Britons were asked by YouGov to define young, middle-aged and old

Most Britons believe you aren't middle-aged until at least 48

Chelsea Ritschel
Wednesday 07 March 2018 16:04 GMT

While some say you're only as old as you feel, it turns out that society has some pretty strong and consistent views about when you stop being young - and when you're officially old.

According to a recent survey by YouGov, Britons have very clearly defined definitions of youth, middle, and old-age.

For young people, it looks like youth is not so fleeting after all - as it lasts throughout your twenties - and only begins to wane at 29, according to the survey.

But once you reach that 30 mark, you are no longer considered young by the majority of Brits and have officially entered the next part of life - although it is unclear which part of life this is.

Oddly enough, the ages between 30 and 47 don’t quite fit into any category according to the survey.

Although 30-year-olds are no longer “young” adults at this point, the good news is they are not exactly middle-aged either - and have instead entered “a no-man’s land age group – an age range that the English language doesn't seem to have a term for.”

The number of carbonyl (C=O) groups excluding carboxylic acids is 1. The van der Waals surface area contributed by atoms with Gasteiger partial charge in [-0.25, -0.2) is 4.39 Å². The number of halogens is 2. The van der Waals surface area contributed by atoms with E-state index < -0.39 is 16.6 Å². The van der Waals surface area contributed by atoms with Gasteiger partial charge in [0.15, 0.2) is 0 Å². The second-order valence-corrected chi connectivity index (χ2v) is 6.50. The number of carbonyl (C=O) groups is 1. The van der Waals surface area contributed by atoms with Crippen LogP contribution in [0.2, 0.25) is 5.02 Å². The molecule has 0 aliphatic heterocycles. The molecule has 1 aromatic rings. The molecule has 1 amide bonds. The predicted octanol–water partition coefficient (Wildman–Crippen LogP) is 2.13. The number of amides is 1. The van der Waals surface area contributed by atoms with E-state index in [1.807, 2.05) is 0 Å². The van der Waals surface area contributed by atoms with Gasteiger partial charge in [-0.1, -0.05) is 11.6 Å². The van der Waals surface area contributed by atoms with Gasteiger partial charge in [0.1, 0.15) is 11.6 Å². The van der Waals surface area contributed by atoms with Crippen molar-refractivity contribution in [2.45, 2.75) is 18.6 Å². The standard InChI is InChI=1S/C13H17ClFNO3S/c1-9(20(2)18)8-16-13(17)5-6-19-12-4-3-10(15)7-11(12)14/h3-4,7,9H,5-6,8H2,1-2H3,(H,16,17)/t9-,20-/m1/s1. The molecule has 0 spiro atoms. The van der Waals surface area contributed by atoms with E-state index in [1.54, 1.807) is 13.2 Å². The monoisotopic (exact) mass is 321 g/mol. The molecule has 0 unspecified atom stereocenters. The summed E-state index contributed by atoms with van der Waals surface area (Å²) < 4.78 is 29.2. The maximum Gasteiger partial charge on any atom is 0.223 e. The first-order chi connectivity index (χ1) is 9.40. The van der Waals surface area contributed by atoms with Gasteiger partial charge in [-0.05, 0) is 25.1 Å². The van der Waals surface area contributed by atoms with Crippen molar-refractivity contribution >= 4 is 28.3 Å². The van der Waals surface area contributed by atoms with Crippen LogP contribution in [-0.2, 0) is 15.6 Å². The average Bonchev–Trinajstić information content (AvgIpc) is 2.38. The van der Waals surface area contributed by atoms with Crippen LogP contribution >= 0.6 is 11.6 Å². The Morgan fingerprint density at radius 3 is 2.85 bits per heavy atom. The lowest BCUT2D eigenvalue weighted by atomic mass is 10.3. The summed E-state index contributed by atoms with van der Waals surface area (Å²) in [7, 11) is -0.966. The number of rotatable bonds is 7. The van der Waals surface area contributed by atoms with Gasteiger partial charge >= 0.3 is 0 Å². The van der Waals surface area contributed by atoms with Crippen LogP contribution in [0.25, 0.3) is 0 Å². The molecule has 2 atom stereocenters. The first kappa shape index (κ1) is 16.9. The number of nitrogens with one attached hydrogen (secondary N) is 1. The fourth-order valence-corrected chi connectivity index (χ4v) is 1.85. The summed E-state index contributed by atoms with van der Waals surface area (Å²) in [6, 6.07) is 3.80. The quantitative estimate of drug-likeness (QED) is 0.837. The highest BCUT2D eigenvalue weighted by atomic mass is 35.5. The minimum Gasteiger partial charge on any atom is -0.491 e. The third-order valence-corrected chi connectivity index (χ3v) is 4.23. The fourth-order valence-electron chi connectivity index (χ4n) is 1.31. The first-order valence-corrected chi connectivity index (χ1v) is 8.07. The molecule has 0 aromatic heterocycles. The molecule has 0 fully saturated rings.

However, while thirty is no longer considered youthful by most standards, Brits have a long way to go before they are considered middle-age territory - 18 years to be exact.

Britons believe youth ends at age 30 (YouGov)

According to the survey, most Britons don’t believe a person has become middle-aged until they reach at least 48.

And old age doesn’t set in till 70 - at which point it is safe to consider yourself an elder by British standards, or at least “old.”

But just because society says something doesn’t necessarily mean it is true in every case. According to the survey, unsurprisingly, age definitions are largely influenced by one’s own age.

The biggest deniers? People in their 30s - who consistently referred to themselves as “young,” despite “relatively few having used the term to describe other people of the same age.”

There were also those in the 30s range who felt confused by their lack of proper category - with 33 per cent referring to themselves as middle-aged, 32 per cent believing they fit into the youth category, and 30 per cent feeling they don’t fit in to any category.

Perhaps age really is just a number after all.

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